I have only spent a week going through this, so I am by no means an expert. Much of this I am piecing together and making educated guesses. If you have corrections, please let me know as I would love to improve my understanding.

Also note that Razor is a fast moving project and this will be quickly outdated. Think of it as alpha review. I can only hope all my gripes are untrue in six months.


Project Razor

is a piece of software that aims to simplify bare metal server deployments to bring them up to speed with various virtual server platforms.

Who Is Writing Razor

First let me start out saying that people working on razor are really great. They have spent a lot of time working on the project and solving issues. They certainly are responsive and even help when it isn't even their problem I only wish other projects were as responsive As I understand it EMC and PuppetLabs are the key companies pushing Razor forward

What Razor Does

Razor is aimed to take bare metal and load it up with an operating system. It does this based on “tags” it generated from rules run over facter data After that, razor says it will hand off to a “broker”, provisioning tool, such as Puppet or Chef. Currently it only supports Puppet as the project stems from PuppetLabs The internals are pretty complex, and we will take a look at them in a moment.

Why Write Razor

If you have ever loaded 20 machines remotely, you know the pain. It really doesn’t scale. Even if you are using anaconda, PXE, and all that. Often you will have to KVM a machine to load it up. This just won’t work anymore.

How Razor Works

Razor is split up into several pieces called slices . Razor’s key slices at the moment are: image, model, policy, node, and broker.

Using these slices it wraps a PXE boot environment with a state machine keyed of mac addresses.

When a node, server, is brought up and receives a DHCP offer from Razor, Razor will set the next address to Razor’s tftp server that will load microkernel on to the node / server. This will cause the server to run facter and submit output to Razor, which razor will then register this node and apply any tags. These tags usually show memory, cpu core count, network card count, virtual machine type or hardware vendor. I believe you can even make your own rules to generate tags.


Razor basically keeps an unpacked ISO of whatever distribution(s) you are installing. Currently Razor likes to be in the middle of this, and (in my personal experience) dislikes net booting from remote resources. This is because doing so can easily break Razor’s callback chain.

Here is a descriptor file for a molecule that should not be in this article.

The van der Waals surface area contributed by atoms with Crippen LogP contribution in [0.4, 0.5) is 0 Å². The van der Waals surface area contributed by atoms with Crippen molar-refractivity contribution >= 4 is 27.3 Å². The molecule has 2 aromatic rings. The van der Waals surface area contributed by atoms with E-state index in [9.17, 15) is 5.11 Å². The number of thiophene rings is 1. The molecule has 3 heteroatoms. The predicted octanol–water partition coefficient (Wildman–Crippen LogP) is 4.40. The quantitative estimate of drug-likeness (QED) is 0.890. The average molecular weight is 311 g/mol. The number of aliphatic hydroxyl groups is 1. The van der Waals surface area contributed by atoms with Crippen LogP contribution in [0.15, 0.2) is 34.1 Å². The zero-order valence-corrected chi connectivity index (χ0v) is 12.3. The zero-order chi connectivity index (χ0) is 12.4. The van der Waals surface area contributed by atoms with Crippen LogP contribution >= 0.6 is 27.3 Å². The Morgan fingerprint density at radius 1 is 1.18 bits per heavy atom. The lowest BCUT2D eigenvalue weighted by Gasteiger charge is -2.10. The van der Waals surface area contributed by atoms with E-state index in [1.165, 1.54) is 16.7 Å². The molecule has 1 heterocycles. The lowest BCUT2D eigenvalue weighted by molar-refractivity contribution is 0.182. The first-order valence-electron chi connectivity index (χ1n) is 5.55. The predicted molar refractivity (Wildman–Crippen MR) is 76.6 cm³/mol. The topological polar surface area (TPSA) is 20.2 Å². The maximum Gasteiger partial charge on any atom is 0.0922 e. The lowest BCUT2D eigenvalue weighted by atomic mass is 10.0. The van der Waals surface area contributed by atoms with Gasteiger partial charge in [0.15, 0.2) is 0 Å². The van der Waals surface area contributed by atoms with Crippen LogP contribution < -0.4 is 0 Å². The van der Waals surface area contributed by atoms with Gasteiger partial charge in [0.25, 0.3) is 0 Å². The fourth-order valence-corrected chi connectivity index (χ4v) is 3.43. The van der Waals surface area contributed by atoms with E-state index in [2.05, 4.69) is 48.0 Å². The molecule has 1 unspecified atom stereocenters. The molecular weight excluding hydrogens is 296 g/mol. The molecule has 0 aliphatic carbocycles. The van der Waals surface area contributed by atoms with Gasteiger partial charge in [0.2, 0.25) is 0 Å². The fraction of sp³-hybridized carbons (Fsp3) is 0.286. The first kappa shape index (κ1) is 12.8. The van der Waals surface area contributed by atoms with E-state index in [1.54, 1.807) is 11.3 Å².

In short, an image is an unpacked ISO, given a UUID and some descriptions.


A model is a shim as far as I can tell that provides a little more metadata on how to deploy an image. For instance is it virtual or physical, and things like that.


A policy is how Razor assigns a model to a node from tags. Basically you will say, “If a node has these tag(s) x,y,z, then use this model”, Currently I believe it is first match wins.


This is where the state of the server is kept. This will let Razor keep track of if the server. Keyed off mac address, this lets razor know if the host needs to be loaded, and what properties it has.


A Broker is something that razor can hand off to like Chef or Puppet. Currently only Puppet is supported.

Why Razor Doesn’t Work For Me

For my use case at Bluebox. Razor just don’t feel like the right tool. It seems like it is trying to solve too many problems that Razor should delegate. Having a complete repository for every OS you might install is hard. Keeping a duplicate of it for Razor, since you might have custom packages in your own, is extra work. Maybe you can add your customized repositories later, but it is still one more bit of duplication.

Razor naturally is very Puppet centric. I have no problem with Puppet, I just learned Chef first. This was a great opportunity to learn a bit, and puppet has a few attractive features which I will explore. The promise of chef support feels tacked on at the moment.

Razor also feels like it is scratching an itch I just don’t have. It has lots of support for the VMware universe that I know almost nothing about. Things like LXC, and XEN have planned support, but Razor doesn’t seem like it is there yet.

Some of these things feel like they go against “Occom’s Razor” as was the stated inspiration for the name.

If your goal is “to be like AWS, but with dedicated hardware”, then these things are needed. Our goal was a little less ambitious. “To load hardware, automatically, and intelligently”. This just means we have to bring them up to an SSHable state.

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05 July 2012